It has to be said that Journey to the Center of the Earth is not a classic of movie making, and has some flaws in the special effects. But at the end of the day, it has no pretensions at being anything other than a good old fashioned family blockbuster film - and in this it succeeds. It may well get swallowed up amongst the other films busting blocks this summer, but it deserves to find an audience as it is far better than you may imagine.


    The main draw for many will be the 3d aspect of the production, and as I am lucky enough to have a digital screen capable of the format in my home city - I took the opportunity to catch it in that format.

    3D is the latest in cinema's attempt to claw back an audience who can now get state of the art digital entertainment at home. The first major new release in the format was Beowulf last year - a film that proved an entertaining showcase for the format. Journey to the Center of the Earth, however, takes the format a step further.

    When firing on all cylinders, the 3d effect achieved here is light years ahead of Zemickis' offering. I am not sure whether it is because Journey uses live action rather than CGI, but the sense of depth in certain scenes is simply breathtaking. I am ashamed to admit, as a near 40 year old male, that I actually found myself ducking and weaving on several occasions, to the amusement of my companion. I just couldn't help it. Notable scenes that show this effect off are the climbing of the mountain near the beginning of the film (just check out the sense of depth engendered), and the scene where they fall into the deep plunge pool as they enter the Center of the Earth itself. The 3D effect is generally consistent throughout the film, although the picture does seem noticeably flat in certain sequences, specifically the T Rex chase of Trevor.

    One thing I noticed in Beowulf and I noticed again here, is the fact that the human characters seem somewhat smaller than they do in a conventional film. I do not know why this is, but I have noticed it in Imax 3D presentations so I am guessing that it is a limitation of the format. Another problem I noticed with both films was the lack of colour depth, and this was present again here. The whole palette seems strangely muted, and even when there is opportunity for the use of bright colour (the shots outside Trevor's apartment, for example) it is not grasped.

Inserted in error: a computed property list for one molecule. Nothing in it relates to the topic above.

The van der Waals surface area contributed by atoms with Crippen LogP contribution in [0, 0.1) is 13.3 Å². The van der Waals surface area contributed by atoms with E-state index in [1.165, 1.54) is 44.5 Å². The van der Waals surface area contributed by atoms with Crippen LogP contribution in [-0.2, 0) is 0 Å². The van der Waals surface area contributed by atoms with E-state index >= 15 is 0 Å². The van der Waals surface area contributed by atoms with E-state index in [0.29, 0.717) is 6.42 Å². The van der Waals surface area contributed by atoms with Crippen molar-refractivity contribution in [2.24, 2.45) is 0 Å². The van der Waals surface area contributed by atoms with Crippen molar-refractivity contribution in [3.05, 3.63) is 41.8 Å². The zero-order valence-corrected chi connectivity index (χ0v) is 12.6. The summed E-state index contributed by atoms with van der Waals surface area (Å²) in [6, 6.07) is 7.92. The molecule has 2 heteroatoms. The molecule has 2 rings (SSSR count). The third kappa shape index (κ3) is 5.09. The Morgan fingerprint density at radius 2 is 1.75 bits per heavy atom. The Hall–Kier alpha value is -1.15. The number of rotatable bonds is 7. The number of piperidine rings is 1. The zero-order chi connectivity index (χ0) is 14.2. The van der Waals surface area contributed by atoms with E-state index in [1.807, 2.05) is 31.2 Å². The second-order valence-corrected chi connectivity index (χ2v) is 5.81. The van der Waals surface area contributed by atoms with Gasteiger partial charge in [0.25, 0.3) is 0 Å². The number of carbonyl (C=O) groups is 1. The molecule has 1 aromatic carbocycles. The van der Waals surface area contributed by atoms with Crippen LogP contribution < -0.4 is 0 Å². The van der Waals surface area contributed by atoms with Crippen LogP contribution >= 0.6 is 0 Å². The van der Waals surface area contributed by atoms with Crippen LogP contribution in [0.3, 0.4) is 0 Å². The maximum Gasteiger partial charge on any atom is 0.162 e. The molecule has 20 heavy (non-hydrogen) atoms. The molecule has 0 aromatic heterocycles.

The print, as one would expect from a digitally projected source, is absolutely pristine, free of artefacts, sharp and clear.


    Many films these days do not, to my ears, sound as good in the cinema as they do in my home setup. I suspect this is down to poor calibration in the cinemas I attend - but happily Journey to the Center of the Earth was a film to prove the exception to the rule.

    From the very beginning, the audience is enveloped in a fully immersive sound field. From the early external scenes in Iceland, with the thunder and rain coming from all directions, to the climactic scene as our heroe's career down a mountain, all speakers are used to great effect. The pleasing thing about this sound mix is that it does not veer too far towards bombast, and indeed has some wonderfully subtle moments too. Towards the end, our young hero is trying to cross some rocks suspended in mid air by a magnetic field. The sound of the rocks clunking together and echoing of the cavernous walls of the cave he is in is beautifully captured.

    Unfortunately, the sub does not get as much attention paid to it as the other speakers - and bass is a bit lacking in certain areas where you might expect to hear it (our old friend the T Rex is an example of this). Again this could be down to the cinema I saw it in, but this was definitely something I noticed.

    Finally, the whole balance of the mix is excellent. Not once did I need to stretch to hear what the actors were saying, and the score was also well mixed and clear.


    Journey to the Center of the Earth is not a modern classic of film-making. It does not do anything startling new or original, and it does not pretend to. What we have here is the kind of film they do not make any more. A rip roaring, non stop adventure which is likely to thrill the whole family. A film which does not take itself too seriously, and which offers three likeable leads who have a great chemistry together.

    If you are lucky enough to see it in 3D then it is likely to impress you more than if you see a standard print, but as long as you remember to check your brain in at the door and don't expect too much then there is much fun to be had on this particular journey.